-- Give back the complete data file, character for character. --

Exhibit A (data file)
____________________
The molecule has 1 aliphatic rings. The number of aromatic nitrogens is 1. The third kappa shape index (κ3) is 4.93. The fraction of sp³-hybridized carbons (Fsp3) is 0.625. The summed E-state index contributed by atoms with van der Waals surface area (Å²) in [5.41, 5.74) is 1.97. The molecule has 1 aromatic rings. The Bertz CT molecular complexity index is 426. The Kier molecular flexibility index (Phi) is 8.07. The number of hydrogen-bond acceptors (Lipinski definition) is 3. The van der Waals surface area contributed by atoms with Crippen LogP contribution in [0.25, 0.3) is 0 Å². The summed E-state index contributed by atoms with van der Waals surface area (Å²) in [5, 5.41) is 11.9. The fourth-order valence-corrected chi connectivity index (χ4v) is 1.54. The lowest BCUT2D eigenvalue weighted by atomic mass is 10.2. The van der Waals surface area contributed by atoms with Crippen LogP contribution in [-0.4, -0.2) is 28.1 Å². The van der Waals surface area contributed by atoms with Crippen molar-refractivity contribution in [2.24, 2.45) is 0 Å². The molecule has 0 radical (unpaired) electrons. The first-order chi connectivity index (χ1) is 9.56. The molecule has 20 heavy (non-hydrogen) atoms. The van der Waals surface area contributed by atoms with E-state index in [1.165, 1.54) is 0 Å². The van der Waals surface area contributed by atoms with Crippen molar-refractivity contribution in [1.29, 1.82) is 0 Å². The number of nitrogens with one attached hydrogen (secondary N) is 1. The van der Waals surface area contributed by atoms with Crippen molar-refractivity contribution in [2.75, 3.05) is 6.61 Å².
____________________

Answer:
The molecule has 1 aliphatic rings. The number of aromatic nitrogens is 1. The third kappa shape index (κ3) is 4.93. The fraction of sp³-hybridized carbons (Fsp3) is 0.625. The summed E-state index contributed by atoms with van der Waals surface area (Å²) in [5.41, 5.74) is 1.97. The molecule has 1 aromatic rings. The Bertz CT molecular complexity index is 426. The Kier molecular flexibility index (Phi) is 8.07. The number of hydrogen-bond acceptors (Lipinski definition) is 3. The van der Waals surface area contributed by atoms with Crippen LogP contribution in [0.25, 0.3) is 0 Å². The summed E-state index contributed by atoms with van der Waals surface area (Å²) in [5, 5.41) is 11.9. The fourth-order valence-corrected chi connectivity index (χ4v) is 1.54. The lowest BCUT2D eigenvalue weighted by atomic mass is 10.2. The van der Waals surface area contributed by atoms with Crippen LogP contribution in [-0.4, -0.2) is 28.1 Å². The van der Waals surface area contributed by atoms with Crippen molar-refractivity contribution in [2.24, 2.45) is 0 Å². The molecule has 0 radical (unpaired) electrons. The first-order chi connectivity index (χ1) is 9.56. The molecule has 20 heavy (non-hydrogen) atoms. The van der Waals surface area contributed by atoms with E-state index in [1.165, 1.54) is 0 Å². The van der Waals surface area contributed by atoms with Crippen molar-refractivity contribution in [1.29, 1.82) is 0 Å². The number of nitrogens with one attached hydrogen (secondary N) is 1. The van der Waals surface area contributed by atoms with Crippen molar-refractivity contribution in [2.75, 3.05) is 6.61 Å².